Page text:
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Category Archives: HIPAA Compliance

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Hospital pays six figures to settle data breach enforcement suit

Posted in Data Breach, HIPAA Compliance, Privacy

At the end of last month, Boston hospital Beth Israel Deaconess Medical Center (BIDMC) settled a data breach lawsuit brought by the Massachusetts Attorney General related to the 2012 theft of a physician’s laptop. Under a consent decree entered on Nov. 20, 2014, BIDMC agreed to pay $100,000 and to take a number of steps to ensure future compliance with state and federal data security laws.

The state of Massachusetts filed the enforcement suit against BIDMC on the same day as the consent decree’s entry, alleging that an unauthorized person gained access to a BIDMC physician’s unlocked office on campus in May 2012 and stole an unencrypted personal laptop sitting unattended on a desk. Though the laptop was not hospital-issued, the physician used it regularly for hospital-related business with BIDMC’s knowledge and authorization. The physician and his staff allegedly were not following hospital policy and applicable law requiring employees to encrypt and physically secure laptops containing protected health information and personal information. According to the state, the laptop contained nearly 4,000 patients’ and employees’ protected health information and nearly 200 employees’ personal information, including names, Social Security numbers and medical information. The complaint also alleged that BIDMC failed to notify patients about the data breach until nearly three months later, in August 2012.…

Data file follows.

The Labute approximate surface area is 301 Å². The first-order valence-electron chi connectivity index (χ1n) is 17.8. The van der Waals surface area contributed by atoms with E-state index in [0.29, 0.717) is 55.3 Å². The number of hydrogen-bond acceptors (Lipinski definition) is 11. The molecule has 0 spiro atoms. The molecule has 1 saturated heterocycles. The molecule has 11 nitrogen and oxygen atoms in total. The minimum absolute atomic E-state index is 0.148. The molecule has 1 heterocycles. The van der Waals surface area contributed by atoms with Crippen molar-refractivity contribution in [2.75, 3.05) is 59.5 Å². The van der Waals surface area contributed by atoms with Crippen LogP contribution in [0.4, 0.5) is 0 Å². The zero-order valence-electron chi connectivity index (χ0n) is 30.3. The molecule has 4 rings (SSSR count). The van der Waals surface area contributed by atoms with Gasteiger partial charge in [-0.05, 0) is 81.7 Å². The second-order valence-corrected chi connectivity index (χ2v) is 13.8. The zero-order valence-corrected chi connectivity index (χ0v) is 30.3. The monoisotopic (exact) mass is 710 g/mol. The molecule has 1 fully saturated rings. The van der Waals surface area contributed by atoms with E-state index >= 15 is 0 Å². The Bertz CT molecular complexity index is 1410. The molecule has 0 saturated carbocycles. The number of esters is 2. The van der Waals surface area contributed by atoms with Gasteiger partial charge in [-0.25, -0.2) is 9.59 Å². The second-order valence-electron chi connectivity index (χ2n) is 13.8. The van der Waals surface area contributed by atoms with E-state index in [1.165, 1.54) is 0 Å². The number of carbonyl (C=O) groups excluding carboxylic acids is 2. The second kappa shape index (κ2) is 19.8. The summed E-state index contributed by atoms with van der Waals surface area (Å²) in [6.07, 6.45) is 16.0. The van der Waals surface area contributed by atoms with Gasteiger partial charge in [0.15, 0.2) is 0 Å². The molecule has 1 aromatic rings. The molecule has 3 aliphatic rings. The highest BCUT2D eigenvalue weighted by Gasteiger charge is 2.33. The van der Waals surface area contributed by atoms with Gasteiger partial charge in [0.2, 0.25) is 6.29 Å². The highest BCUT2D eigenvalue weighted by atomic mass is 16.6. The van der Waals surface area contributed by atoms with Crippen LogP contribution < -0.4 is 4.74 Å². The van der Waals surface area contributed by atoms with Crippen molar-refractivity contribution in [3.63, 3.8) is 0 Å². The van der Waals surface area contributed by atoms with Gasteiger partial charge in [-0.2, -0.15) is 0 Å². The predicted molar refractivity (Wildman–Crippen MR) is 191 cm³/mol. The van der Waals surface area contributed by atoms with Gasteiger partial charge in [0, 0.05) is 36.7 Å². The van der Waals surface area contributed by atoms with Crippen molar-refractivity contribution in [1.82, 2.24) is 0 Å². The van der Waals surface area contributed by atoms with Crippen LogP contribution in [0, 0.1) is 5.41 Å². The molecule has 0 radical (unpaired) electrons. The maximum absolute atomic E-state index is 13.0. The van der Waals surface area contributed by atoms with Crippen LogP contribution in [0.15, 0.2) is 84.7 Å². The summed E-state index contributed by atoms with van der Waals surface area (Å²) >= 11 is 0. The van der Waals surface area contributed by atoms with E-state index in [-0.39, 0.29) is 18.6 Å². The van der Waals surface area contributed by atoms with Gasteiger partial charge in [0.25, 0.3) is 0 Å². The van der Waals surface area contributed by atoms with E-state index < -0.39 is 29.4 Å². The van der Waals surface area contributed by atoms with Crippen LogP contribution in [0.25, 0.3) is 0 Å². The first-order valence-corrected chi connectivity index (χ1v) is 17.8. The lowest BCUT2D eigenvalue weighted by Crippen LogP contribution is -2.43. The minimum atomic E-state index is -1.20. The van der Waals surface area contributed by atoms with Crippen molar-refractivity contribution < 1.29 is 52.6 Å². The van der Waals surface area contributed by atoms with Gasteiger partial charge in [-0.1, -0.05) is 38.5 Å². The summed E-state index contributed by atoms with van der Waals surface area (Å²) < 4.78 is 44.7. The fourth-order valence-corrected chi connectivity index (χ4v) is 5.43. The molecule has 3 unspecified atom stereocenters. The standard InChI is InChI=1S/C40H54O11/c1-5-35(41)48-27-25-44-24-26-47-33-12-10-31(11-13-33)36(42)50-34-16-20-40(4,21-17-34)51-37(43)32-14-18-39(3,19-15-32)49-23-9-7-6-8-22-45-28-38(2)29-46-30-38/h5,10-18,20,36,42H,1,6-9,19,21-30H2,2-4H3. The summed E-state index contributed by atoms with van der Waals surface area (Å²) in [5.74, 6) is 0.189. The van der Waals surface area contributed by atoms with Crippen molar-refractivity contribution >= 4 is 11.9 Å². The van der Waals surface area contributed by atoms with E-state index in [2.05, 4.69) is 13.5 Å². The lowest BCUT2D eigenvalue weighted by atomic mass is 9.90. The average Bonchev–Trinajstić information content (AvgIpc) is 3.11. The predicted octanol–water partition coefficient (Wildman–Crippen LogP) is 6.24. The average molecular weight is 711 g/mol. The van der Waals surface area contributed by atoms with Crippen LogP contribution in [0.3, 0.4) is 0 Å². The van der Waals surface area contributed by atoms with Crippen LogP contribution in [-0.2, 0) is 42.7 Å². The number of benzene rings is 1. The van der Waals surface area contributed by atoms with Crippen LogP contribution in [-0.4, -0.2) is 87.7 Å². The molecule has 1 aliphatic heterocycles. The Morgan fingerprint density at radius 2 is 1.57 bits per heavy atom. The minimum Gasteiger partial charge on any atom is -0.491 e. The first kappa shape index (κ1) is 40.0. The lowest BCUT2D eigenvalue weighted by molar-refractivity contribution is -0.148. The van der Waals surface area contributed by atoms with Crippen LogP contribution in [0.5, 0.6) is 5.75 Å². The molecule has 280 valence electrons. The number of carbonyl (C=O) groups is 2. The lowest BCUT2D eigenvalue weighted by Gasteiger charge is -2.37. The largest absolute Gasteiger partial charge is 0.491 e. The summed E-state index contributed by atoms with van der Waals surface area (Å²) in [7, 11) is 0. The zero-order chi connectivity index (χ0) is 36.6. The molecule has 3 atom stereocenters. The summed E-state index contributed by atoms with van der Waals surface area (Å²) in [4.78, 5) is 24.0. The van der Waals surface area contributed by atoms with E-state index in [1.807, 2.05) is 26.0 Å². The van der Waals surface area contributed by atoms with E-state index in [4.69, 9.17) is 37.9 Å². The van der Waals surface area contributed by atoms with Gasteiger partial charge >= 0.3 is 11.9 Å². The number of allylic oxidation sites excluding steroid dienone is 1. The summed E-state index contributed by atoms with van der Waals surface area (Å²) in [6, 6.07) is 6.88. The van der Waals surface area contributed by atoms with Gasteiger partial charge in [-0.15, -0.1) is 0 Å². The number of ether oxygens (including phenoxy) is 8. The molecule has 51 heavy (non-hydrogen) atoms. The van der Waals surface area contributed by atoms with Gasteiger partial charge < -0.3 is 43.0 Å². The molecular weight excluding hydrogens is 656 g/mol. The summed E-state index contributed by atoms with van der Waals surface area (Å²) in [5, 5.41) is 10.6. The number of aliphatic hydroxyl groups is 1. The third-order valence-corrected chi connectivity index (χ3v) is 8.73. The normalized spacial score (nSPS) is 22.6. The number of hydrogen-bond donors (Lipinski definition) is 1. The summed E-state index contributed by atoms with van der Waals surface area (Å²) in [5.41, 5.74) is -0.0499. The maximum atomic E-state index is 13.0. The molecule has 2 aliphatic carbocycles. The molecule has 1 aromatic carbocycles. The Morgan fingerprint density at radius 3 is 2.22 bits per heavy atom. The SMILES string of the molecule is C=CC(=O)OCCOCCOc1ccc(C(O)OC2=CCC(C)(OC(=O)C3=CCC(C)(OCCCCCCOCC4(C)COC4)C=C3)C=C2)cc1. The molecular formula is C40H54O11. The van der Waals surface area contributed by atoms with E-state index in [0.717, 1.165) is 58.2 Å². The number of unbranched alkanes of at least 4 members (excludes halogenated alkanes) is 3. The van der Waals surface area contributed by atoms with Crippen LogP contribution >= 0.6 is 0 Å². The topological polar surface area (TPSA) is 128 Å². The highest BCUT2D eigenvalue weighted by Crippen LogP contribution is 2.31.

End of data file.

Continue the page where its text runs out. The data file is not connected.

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Porter Wright announces 2014 Technology Seminar Series

Posted in Data Breach, Domain Names, gTLDs, HIPAA Compliance, HITECH Act Compliance, Information Technology, Intellectual Property, Porter Wright News, Privacy

Porter Wright continues its tradition of providing cutting-edge information about how technology affects your business with the 2014 Technology Seminar Series, beginning June 18. This year’s sessions are:

Social media in litigation: a shield and a sword

June 18

The worlds of social media and litigation have collided. Social media evidence is used in employment discrimination lawsuits, in divorce and custody cases, in criminal cases – and intellectual property cases are won and lost based on the information disclosed on social media sites. Like it or not, social media is an aspect of litigation that is here to stay. Sara Jodka, Colleen Marshall and Jay Yurkiw will walk you through how social media affects the way companies prepare for and engage in litigation, including the good, the bad and the ugly. This session will provide guidance about how you can make sure that your company’s social media use will not get the company into hot water. Presenters also will share helpful insights regarding what to do about social media when litigation is filed and identify the biggest social media in litigation hazards.…


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LabMD joins Wyndham in challenging FTC’s data privacy authority

Posted in HIPAA Compliance, HITECH Act Compliance, Information Technology, Privacy

Section 5 of the Federal Trade Commission Act — the Act that established the FTC in the first place — makes it unlawful to engage in “unfair methods of competition … and unfair or deceptive acts or practices…” Though the words seem simple enough, its application in today’s world is anything but simple, particularly when you talk about data privacy. Two companies — Wyndham Worldwide Corp. and LabMD Inc. — are publicly, and independently, challenging the FTC’s authority over their data security policies (and subsequent lapses). This post is a quick update about LabMD’s challenge.